Nursing Leader, Cancer Expert Earn Top Honor
|Linda Burnes Bolton, DrPH, RN, FAAN||Beth Y. Karlan, MD
Two nationally recognized leaders from Cedars-Sinai have been elected to the National Academy of Medicine, one of the highest honors in healthcare.
Linda Burnes Bolton, DrPH, RN, FAAN, and Beth Y. Karlan, MD, are among 80 new members named to the academy based on their contributions to health and medicine. The two join an organization widely recognized as a national resource for independent, scientifically informed analysis and recommendations on health issues.
"The selection of Drs. Karlan and Burnes Bolton reflects their trailblazing work in two fields of medicine that are vital to the health of our communities," said Thomas M. Priselac, Cedars-Sinai president and CEO. "They have much to be proud of in their elections."
Burnes Bolton, vice president for Nursing and chief nursing officer, has become one of the nation's most visible and respected figures in the nursing profession. Over four decades, she has championed higher education for nurses to further professionalize the field and has worked to promote diversity and inclusion within healthcare. Her work has influenced policies at the national and international levels and has fostered lasting change in local communities.
As president of the National Black Nurses Association in the early 1990s, Burnes Bolton led a national campaign sponsored by the U.S. Department of Health and Human Services to improve community health by linking physicians and nurses in professional societies with neighborhoods, beauty shops and local organizations.
Burnes Bolton has played crucial leadership roles in other professional organizations and academic institutions. She chaired an advisory panel for Transforming Care at the Bedside, a national initiative that produced recommendations for empowering caregivers to generate and test new ideas for delivering safe, quality care.
She also was a principal founder and designer of the Collaborative Alliance for Nursing Outcomes, a 1996 partnership between the Association of California Nurse Leaders and the American Nurses Association-California to establish reliable indicators for evaluating the impact of nursing.
Under Burnes Bolton's leadership, Cedars-Sinai founded the Geri and Richard Brawerman Nursing Institute in 2002 to help expand the supply of skilled nurses in the Los Angeles region.
Burnes Bolton is president of the 5,000-member American Organization of Nurse Executives and a past president of the American Academy of Nursing.
"I am pleased to be recognized for my contributions to healthcare and science," she said. "The academy provides the nation with advice on important issues impacting the health of individuals, populations and communities. I look forward to contributing to this important work."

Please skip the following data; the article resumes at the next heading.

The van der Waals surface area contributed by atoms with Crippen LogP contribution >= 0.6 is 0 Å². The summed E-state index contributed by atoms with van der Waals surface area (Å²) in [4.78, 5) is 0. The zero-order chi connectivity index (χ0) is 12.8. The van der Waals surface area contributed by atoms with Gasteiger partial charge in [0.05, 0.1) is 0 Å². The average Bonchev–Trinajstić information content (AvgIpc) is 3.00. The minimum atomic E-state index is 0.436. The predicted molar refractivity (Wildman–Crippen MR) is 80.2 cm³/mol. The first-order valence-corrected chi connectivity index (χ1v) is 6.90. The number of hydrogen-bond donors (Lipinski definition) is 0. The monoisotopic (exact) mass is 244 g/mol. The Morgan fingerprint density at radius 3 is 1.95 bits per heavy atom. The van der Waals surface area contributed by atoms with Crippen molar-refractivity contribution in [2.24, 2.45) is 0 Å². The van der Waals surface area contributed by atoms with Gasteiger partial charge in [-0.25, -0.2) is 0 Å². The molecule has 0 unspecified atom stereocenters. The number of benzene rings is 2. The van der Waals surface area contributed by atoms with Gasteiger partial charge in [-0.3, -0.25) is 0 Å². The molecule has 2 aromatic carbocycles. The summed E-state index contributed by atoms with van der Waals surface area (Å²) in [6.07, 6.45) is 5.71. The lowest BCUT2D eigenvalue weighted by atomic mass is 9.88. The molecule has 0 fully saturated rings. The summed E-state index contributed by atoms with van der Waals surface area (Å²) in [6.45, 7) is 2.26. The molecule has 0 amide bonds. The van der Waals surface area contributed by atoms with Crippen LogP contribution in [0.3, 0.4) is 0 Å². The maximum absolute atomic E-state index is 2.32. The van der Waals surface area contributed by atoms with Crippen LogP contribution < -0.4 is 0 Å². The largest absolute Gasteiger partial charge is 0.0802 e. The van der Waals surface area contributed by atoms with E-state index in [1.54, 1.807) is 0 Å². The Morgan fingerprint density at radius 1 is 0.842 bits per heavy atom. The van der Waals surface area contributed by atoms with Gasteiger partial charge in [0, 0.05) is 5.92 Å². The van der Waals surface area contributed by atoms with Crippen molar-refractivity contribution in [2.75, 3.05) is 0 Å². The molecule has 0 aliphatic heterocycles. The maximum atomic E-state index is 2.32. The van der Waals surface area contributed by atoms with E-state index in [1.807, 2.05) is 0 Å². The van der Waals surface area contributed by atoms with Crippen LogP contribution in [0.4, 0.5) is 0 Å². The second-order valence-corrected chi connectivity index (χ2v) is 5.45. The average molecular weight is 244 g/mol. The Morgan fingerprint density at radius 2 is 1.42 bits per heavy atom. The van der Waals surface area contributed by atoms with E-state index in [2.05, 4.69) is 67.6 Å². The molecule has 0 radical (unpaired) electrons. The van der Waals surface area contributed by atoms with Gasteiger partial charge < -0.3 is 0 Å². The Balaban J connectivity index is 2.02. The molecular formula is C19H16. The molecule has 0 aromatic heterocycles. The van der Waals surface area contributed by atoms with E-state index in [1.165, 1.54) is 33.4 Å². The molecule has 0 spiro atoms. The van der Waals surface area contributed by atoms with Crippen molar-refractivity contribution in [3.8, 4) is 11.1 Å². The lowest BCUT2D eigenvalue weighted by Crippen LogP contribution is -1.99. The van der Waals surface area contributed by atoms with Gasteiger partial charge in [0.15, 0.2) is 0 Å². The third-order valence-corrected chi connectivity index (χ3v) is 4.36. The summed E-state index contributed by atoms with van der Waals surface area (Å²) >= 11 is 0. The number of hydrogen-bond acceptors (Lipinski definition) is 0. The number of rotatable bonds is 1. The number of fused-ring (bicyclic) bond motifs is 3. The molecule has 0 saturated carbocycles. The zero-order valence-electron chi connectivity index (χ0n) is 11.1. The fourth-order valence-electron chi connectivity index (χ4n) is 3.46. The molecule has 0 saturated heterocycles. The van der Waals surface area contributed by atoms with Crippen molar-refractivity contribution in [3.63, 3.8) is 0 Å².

Karlan, director of the Women's Cancer Program at the Samuel Oschin Comprehensive Cancer Institute, has devoted her career to improving the understanding and treatment of gynecologic malignancies. She has advocated nationally for greater public awareness, education and research funding in the field.
A surgeon and researcher, Karlan has focused her work on the discovery of ovarian cancer biomarkers to aid in early detection of the disease and in the identification of molecular therapies. She also studies inherited susceptibility to cancer, particularly the clinical impact of mutations in the BRCA1 and BRCA2 genes for women's cancers.
In 2012, Karlan was appointed by the White House to the National Cancer Advisory Board, a committee that advises the National Cancer Institute. She serves as editor-in-chief of Gynecologic Oncology and Gynecologic Oncology Reports, the leading scientific journals in her field. She also serves on an Institute of Medicine committee that evaluates the state of ovarian cancer research.
At Cedars-Sinai, Karlan is director of the Gilda Radner Hereditary Cancer Program and holds the Board of Governors Chair in Gynecologic Oncology. Additionally, she is director of the Division of Gynecologic Oncology and professor of Obstetrics and Gynecology.
"It's been a privilege to have had opportunities to make meaningful contributions to the field of gynecologic oncology and impact the lives of women with cancer," Karlan said. "I'm incredibly honored that my peers have recognized these contributions with my election to the National Academy of Medicine."
Burnes Bolton and Karlan are among 70 U.S. members elected to the academy this year. An additional 10 international members also have been elected. The new members raise the academy's total U.S. membership to 1,826. Its international roster has grown to 137 members.